Travelling to parts of the world that are unknown to us is at once exciting but also potentially risky. News reports can heighten the sense of risk to the point that it becomes indistinguishable from paranoia and this is the point at which travelling stops being fun. Some simple rules can help travellers tell the difference between risk and fear and ensure that they have an enjoyable, secure time whilst abroad.
photo by Henrique Vicente
When travelling, always use your common sense to judge situations and scenarios you encounter. This sounds obvious but for many people the moment they go on holiday they begin behaving in ways they never would at home. In practice this means not walking alone at night, not carrying large amounts of cash and, whether you are lost or not, always look like you know where you’re going.
Carrying prominent valuables make you a target and this is true in large western cities as much as it is in less developed parts of the world. Many tourists have been shopping for all new clothes and equipment just before the left home and consequently they look like ideal victims to many robbers. In some places an expensive car will attract unwanted attention, otherwise it may be phones or a camera. And again, never flash large amounts of cash around.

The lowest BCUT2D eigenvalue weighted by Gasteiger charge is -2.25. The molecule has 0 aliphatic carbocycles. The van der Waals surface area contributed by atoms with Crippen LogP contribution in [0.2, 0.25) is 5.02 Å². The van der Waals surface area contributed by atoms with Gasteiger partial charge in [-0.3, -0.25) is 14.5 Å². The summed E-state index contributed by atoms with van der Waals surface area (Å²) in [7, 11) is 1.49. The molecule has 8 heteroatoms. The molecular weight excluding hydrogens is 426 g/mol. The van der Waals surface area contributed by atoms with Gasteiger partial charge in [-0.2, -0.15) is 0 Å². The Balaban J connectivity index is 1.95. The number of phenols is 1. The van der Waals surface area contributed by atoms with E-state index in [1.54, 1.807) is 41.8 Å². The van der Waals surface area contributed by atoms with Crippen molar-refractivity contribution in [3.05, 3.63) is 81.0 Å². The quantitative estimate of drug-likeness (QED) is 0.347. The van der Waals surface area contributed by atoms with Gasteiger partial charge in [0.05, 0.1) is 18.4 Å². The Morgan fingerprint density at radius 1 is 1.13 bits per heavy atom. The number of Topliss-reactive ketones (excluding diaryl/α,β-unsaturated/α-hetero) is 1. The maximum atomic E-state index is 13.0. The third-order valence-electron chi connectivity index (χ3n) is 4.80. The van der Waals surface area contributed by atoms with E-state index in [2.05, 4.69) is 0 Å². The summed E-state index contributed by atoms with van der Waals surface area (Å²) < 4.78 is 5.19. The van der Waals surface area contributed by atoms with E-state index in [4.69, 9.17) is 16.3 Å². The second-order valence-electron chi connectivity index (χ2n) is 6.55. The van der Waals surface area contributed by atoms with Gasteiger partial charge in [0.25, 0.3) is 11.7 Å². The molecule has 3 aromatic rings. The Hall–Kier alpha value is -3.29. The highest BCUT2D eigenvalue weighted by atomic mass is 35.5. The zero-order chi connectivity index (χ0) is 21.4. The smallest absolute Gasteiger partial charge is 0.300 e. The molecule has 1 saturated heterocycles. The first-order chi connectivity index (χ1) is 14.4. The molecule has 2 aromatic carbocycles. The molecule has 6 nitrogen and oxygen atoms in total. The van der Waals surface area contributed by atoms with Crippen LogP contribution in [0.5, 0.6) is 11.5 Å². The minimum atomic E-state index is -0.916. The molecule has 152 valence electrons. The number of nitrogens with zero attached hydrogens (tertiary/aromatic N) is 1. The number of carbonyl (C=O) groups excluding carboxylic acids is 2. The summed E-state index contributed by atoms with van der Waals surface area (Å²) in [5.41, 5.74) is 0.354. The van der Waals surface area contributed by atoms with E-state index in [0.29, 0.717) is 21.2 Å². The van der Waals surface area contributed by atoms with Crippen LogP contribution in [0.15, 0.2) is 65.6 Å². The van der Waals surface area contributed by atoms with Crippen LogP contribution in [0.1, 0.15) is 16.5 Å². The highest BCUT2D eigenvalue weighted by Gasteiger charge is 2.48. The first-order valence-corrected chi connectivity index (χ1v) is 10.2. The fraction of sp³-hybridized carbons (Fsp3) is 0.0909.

One of the main ways that travellers can make themselves target for thieves and other criminals is by being incapable through drink or drugs. Drink spiking is a problem in some parts of the world, so don’t leave your drinks unattended and be suspicious of overly friendly strangers in bars. Often though, travellers need no help to get themselves too drunk and present an easy opportunity to criminals so drink sensibly. Experimenting with drugs while abroad is a good way to get yourself in serious trouble, if you’re not robbed and don’t end up in hospital the police are always available to throw you in prison.
The biggest killers of travellers and tourists around the world are road traffic accidents. The standards of road safety in other parts of the world are usually much lower than in western countries and this, combined with the lack of common sense many travellers exhibit, can be a fatal mixture. Bad luck will always play a part in this but you can minimise risks by never getting in a car if the driver has been drinking and always wearing a seatbelt.
Finally, always let people at home know the itinerary you intend to follow. This gives them some way of loosely tracking your movements and if, heaven forbid, you do go missing, they will know much quicker and be able to initiate local help. Most western embassies also have registers of their nationals in a particular country and registering with them can ensure you have local help quickly should anything go wrong.